Sneaky Ways Costco Gets You To Spend More Money

Shopping at Costco is so easy, maybe even too easy, because it often feels like we're spending more money than we're saving. But how can a discount mega-store possibly be costing us more than a high-end supermarket that charges $5 a strawberry? The truth is, sometimes buying in bulk isn't the smartest choice, particularly when it comes to produce that spoils quickly, like the aforementioned strawberries.

Whether we'd like to admit it or not, spending hours at Costco getting lost among the skyscraper aisles, so loaded with budget deals it's impossible to just walk past and ignore them, might be causing our wallets more harm than good overall. The warehouse club is designed to save savvy shoppers money and, if you know how to properly navigate Costco, you will — but that doesn't mean they don't have a few tricks up their sleeves to get you to part with your hard-earned cash.

Costco is set up like a maze on purpose

First, and arguably, most glaringly, Costco stores are purposefully designed to be confusing. As NPR warns, the lack of signs makes customers wander around, trying to find things, which often causes them to purchase items they didn't need or want in the first place. Likewise, as The Krazy Coupon Lady points out, Costco makes bulk-buying products way too convenient. You go in for a regular supply of toilet paper and come out with a whole bomb shelter's worth.

Southern Living notes the in-house eatery also targets customers with rumbling stomachs. We all know the old adage of never shopping while hungry, and Costco, well, feeds off that idea by tempting us with the fast food and coffee to power us through another ramble around the aisles for stuff we don't need.

Costco is designed for impulse buys

Most people have enough self-control not to waste their money on impulse purchases, but as weird as it might sound, Costco's super-lenient returns policy actually encourages irresponsible spending. As Cheat Sheet advises, customers have less hesitation about buying things when they know Costco will take them back no questions asked.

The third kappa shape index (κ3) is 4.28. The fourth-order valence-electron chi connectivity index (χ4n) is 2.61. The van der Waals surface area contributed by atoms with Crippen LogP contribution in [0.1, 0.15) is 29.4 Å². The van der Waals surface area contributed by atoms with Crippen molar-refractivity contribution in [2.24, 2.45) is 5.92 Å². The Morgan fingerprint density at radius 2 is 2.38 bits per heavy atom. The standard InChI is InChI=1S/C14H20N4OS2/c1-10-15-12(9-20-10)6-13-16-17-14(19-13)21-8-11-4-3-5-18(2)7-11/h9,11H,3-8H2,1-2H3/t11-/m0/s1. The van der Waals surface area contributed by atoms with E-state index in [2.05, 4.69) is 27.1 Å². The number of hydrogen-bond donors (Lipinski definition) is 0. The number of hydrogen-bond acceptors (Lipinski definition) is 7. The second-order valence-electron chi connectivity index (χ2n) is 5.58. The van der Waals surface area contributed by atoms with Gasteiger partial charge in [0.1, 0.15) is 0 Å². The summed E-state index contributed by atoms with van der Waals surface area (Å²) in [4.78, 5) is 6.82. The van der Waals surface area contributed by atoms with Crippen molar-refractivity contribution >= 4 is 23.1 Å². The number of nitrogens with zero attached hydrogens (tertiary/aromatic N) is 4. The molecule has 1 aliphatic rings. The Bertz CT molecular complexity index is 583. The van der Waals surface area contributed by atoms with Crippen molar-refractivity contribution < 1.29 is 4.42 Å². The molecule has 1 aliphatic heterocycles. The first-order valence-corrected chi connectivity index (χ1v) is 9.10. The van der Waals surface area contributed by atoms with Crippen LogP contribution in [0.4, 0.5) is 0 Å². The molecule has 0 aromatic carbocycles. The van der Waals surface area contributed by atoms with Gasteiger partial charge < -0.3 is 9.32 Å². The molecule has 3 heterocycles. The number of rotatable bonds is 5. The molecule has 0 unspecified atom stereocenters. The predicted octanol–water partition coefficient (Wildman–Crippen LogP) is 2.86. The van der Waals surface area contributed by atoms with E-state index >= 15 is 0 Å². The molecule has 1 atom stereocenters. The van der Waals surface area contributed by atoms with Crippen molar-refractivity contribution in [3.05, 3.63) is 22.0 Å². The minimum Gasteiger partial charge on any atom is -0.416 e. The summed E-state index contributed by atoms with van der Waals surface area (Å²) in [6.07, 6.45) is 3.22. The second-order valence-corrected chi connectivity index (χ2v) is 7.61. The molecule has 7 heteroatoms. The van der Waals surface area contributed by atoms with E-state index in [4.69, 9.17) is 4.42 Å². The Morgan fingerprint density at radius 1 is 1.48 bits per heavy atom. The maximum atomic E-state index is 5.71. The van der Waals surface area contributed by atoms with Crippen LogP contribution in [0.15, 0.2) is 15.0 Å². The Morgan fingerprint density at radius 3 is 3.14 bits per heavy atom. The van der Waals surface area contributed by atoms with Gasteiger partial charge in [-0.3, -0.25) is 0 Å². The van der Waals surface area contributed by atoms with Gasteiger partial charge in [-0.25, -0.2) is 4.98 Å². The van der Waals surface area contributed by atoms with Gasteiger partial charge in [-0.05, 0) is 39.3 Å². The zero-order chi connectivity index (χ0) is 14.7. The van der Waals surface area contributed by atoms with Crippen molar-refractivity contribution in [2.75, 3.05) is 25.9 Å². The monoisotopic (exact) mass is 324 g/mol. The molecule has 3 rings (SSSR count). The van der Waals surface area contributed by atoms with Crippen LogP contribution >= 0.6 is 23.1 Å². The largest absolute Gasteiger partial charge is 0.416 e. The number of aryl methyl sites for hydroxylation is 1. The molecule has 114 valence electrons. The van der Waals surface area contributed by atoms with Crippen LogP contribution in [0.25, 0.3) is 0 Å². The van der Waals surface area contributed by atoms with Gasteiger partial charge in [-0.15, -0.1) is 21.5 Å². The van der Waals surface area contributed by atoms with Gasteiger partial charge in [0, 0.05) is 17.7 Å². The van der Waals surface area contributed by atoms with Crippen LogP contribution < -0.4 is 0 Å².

Eat This, Not That! notes Costco also puts more expensive items at the front of the store, which purport to be great deals but actually aren't compared with what's available elsewhere. Similarly, items with prices ending in 97 cents are better discounts than wholesale items, which typically end in 99 cents. As for seasonal fare, make sure you're buying those for the following year right when the current season is ending, rather than at the beginning, because they'll be heavily discounted as Costco tries to get rid of unwanted stock.

Everything about Costco screams "bargains!"

As Reader's Digest advises, Costco is known for rotating certain items to create demand. After something is left out for a few days, it's hidden away. That's because, when customers ask for the product and are told it's sold out, they know not to hesitate the next time they see it. Also, stacking all their products up to the ceiling tricks our brains into wanting more of everything, rather than holding back because there isn't enough to go around.

Likewise, Costco keeps their décor very simple, almost drab, leaning heavily on the warehouse aspect, which gives the feeling that we're in a real bargain-basement environment and can trust that good deals abound. No matter the individual branch, the overwhelming feeling generated by Costco is that we're in a place where everything is a steal, which simply isn't the case.